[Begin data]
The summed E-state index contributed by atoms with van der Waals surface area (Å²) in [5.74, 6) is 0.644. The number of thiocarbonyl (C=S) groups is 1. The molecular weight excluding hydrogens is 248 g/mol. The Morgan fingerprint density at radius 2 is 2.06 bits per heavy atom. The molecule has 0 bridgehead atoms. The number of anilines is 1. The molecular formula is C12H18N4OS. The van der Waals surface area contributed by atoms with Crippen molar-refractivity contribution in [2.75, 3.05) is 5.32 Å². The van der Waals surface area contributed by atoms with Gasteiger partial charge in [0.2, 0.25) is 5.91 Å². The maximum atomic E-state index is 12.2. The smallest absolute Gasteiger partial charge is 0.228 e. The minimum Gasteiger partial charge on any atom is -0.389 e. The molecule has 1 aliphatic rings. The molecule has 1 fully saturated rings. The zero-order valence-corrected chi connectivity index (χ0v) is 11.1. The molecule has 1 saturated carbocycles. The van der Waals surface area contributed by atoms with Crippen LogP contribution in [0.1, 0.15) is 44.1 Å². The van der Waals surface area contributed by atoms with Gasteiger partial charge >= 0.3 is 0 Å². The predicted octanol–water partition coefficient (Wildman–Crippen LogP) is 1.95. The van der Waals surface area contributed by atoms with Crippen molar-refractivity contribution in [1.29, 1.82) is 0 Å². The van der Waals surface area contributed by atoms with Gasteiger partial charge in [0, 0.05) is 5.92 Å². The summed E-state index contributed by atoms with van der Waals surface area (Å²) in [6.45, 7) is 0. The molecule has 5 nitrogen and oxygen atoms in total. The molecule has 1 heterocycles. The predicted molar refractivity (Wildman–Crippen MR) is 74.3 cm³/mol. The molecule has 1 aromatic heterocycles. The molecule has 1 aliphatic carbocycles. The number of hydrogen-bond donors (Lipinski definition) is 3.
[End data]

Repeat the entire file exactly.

The summed E-state index contributed by atoms with van der Waals surface area (Å²) in [5.74, 6) is 0.644. The number of thiocarbonyl (C=S) groups is 1. The molecular weight excluding hydrogens is 248 g/mol. The Morgan fingerprint density at radius 2 is 2.06 bits per heavy atom. The molecule has 0 bridgehead atoms. The number of anilines is 1. The molecular formula is C12H18N4OS. The van der Waals surface area contributed by atoms with Crippen molar-refractivity contribution in [2.75, 3.05) is 5.32 Å². The van der Waals surface area contributed by atoms with Gasteiger partial charge in [0.2, 0.25) is 5.91 Å². The maximum atomic E-state index is 12.2. The smallest absolute Gasteiger partial charge is 0.228 e. The minimum Gasteiger partial charge on any atom is -0.389 e. The molecule has 1 aliphatic rings. The molecule has 1 fully saturated rings. The zero-order valence-corrected chi connectivity index (χ0v) is 11.1. The molecule has 1 saturated carbocycles. The van der Waals surface area contributed by atoms with Crippen LogP contribution in [0.1, 0.15) is 44.1 Å². The van der Waals surface area contributed by atoms with Gasteiger partial charge >= 0.3 is 0 Å². The predicted octanol–water partition coefficient (Wildman–Crippen LogP) is 1.95. The van der Waals surface area contributed by atoms with Crippen molar-refractivity contribution in [1.29, 1.82) is 0 Å². The van der Waals surface area contributed by atoms with Gasteiger partial charge in [0, 0.05) is 5.92 Å². The summed E-state index contributed by atoms with van der Waals surface area (Å²) in [6.45, 7) is 0. The molecule has 5 nitrogen and oxygen atoms in total. The molecule has 1 heterocycles. The predicted molar refractivity (Wildman–Crippen MR) is 74.3 cm³/mol. The molecule has 1 aromatic heterocycles. The molecule has 1 aliphatic carbocycles. The number of hydrogen-bond donors (Lipinski definition) is 3.